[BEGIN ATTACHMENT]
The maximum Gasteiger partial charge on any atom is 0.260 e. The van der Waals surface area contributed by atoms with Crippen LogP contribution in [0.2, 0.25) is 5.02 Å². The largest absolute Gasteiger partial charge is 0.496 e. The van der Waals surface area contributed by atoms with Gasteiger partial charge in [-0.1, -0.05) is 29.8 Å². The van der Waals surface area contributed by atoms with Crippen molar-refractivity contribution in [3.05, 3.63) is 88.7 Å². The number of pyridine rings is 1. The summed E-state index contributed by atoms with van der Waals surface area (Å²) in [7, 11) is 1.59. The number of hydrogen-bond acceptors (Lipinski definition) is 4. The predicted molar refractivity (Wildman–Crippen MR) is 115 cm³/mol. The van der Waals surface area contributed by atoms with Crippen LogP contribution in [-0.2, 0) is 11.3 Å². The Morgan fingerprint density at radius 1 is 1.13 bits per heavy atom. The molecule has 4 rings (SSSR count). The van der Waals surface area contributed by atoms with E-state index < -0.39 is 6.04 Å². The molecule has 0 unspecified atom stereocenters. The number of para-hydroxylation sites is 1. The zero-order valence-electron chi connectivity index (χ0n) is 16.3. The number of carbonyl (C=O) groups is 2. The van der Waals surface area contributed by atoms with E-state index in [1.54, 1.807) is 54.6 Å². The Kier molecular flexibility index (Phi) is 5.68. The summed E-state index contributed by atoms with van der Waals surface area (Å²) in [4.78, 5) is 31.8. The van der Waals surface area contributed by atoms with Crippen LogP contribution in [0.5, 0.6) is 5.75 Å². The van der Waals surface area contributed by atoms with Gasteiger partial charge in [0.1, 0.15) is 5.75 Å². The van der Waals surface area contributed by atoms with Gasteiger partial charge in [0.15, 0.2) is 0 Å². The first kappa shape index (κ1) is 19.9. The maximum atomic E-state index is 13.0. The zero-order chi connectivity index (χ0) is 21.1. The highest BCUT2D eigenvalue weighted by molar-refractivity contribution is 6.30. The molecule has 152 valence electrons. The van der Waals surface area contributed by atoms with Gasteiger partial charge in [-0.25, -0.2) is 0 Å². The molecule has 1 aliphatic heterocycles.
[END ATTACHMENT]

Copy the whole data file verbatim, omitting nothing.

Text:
The maximum Gasteiger partial charge on any atom is 0.260 e. The van der Waals surface area contributed by atoms with Crippen LogP contribution in [0.2, 0.25) is 5.02 Å². The largest absolute Gasteiger partial charge is 0.496 e. The van der Waals surface area contributed by atoms with Gasteiger partial charge in [-0.1, -0.05) is 29.8 Å². The van der Waals surface area contributed by atoms with Crippen molar-refractivity contribution in [3.05, 3.63) is 88.7 Å². The number of pyridine rings is 1. The summed E-state index contributed by atoms with van der Waals surface area (Å²) in [7, 11) is 1.59. The number of hydrogen-bond acceptors (Lipinski definition) is 4. The predicted molar refractivity (Wildman–Crippen MR) is 115 cm³/mol. The van der Waals surface area contributed by atoms with Crippen LogP contribution in [-0.2, 0) is 11.3 Å². The Morgan fingerprint density at radius 1 is 1.13 bits per heavy atom. The molecule has 4 rings (SSSR count). The van der Waals surface area contributed by atoms with E-state index < -0.39 is 6.04 Å². The molecule has 0 unspecified atom stereocenters. The number of para-hydroxylation sites is 1. The zero-order valence-electron chi connectivity index (χ0n) is 16.3. The number of carbonyl (C=O) groups is 2. The van der Waals surface area contributed by atoms with E-state index in [1.54, 1.807) is 54.6 Å². The Kier molecular flexibility index (Phi) is 5.68. The summed E-state index contributed by atoms with van der Waals surface area (Å²) in [4.78, 5) is 31.8. The van der Waals surface area contributed by atoms with Crippen LogP contribution in [0.5, 0.6) is 5.75 Å². The van der Waals surface area contributed by atoms with Gasteiger partial charge in [0.1, 0.15) is 5.75 Å². The van der Waals surface area contributed by atoms with Gasteiger partial charge in [0.15, 0.2) is 0 Å². The first kappa shape index (κ1) is 19.9. The maximum atomic E-state index is 13.0. The zero-order chi connectivity index (χ0) is 21.1. The highest BCUT2D eigenvalue weighted by molar-refractivity contribution is 6.30. The molecule has 152 valence electrons. The van der Waals surface area contributed by atoms with Gasteiger partial charge in [-0.25, -0.2) is 0 Å². The molecule has 1 aliphatic heterocycles.